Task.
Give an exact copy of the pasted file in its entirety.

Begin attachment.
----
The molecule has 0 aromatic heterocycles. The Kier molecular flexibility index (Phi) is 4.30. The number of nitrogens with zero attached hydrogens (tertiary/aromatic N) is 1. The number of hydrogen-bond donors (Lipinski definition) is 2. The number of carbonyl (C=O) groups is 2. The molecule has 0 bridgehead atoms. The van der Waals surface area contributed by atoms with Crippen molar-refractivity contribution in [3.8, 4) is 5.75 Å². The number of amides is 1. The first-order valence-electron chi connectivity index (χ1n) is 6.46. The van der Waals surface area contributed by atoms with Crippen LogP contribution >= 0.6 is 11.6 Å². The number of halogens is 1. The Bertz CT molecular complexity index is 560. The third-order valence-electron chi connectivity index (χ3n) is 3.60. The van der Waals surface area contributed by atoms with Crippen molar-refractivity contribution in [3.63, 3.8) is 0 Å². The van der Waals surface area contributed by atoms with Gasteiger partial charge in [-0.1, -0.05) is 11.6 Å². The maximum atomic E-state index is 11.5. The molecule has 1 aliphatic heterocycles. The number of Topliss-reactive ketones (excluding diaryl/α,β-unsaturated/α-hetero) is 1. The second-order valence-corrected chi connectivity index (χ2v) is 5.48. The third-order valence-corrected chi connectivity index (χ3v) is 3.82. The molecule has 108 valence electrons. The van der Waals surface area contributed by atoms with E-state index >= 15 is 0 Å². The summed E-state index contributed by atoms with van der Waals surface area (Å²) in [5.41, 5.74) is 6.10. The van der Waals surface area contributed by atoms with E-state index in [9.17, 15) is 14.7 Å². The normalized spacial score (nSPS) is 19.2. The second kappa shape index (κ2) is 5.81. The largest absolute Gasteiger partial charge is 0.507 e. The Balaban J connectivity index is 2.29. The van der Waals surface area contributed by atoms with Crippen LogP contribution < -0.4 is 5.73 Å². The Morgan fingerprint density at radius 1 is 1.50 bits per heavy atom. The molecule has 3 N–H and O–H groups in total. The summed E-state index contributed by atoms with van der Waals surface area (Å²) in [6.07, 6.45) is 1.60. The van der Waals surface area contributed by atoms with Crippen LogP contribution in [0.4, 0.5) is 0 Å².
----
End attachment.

The molecule has 0 aromatic heterocycles. The Kier molecular flexibility index (Phi) is 4.30. The number of nitrogens with zero attached hydrogens (tertiary/aromatic N) is 1. The number of hydrogen-bond donors (Lipinski definition) is 2. The number of carbonyl (C=O) groups is 2. The molecule has 0 bridgehead atoms. The van der Waals surface area contributed by atoms with Crippen molar-refractivity contribution in [3.8, 4) is 5.75 Å². The number of amides is 1. The first-order valence-electron chi connectivity index (χ1n) is 6.46. The van der Waals surface area contributed by atoms with Crippen LogP contribution >= 0.6 is 11.6 Å². The number of halogens is 1. The Bertz CT molecular complexity index is 560. The third-order valence-electron chi connectivity index (χ3n) is 3.60. The van der Waals surface area contributed by atoms with Crippen molar-refractivity contribution in [3.63, 3.8) is 0 Å². The van der Waals surface area contributed by atoms with Gasteiger partial charge in [-0.1, -0.05) is 11.6 Å². The maximum atomic E-state index is 11.5. The molecule has 1 aliphatic heterocycles. The number of Topliss-reactive ketones (excluding diaryl/α,β-unsaturated/α-hetero) is 1. The second-order valence-corrected chi connectivity index (χ2v) is 5.48. The third-order valence-corrected chi connectivity index (χ3v) is 3.82. The molecule has 108 valence electrons. The van der Waals surface area contributed by atoms with E-state index >= 15 is 0 Å². The summed E-state index contributed by atoms with van der Waals surface area (Å²) in [5.41, 5.74) is 6.10. The van der Waals surface area contributed by atoms with E-state index in [9.17, 15) is 14.7 Å². The normalized spacial score (nSPS) is 19.2. The second kappa shape index (κ2) is 5.81. The largest absolute Gasteiger partial charge is 0.507 e. The Balaban J connectivity index is 2.29. The van der Waals surface area contributed by atoms with Crippen LogP contribution < -0.4 is 5.73 Å². The Morgan fingerprint density at radius 1 is 1.50 bits per heavy atom. The molecule has 3 N–H and O–H groups in total. The summed E-state index contributed by atoms with van der Waals surface area (Å²) in [6.07, 6.45) is 1.60. The van der Waals surface area contributed by atoms with Crippen LogP contribution in [0.4, 0.5) is 0 Å².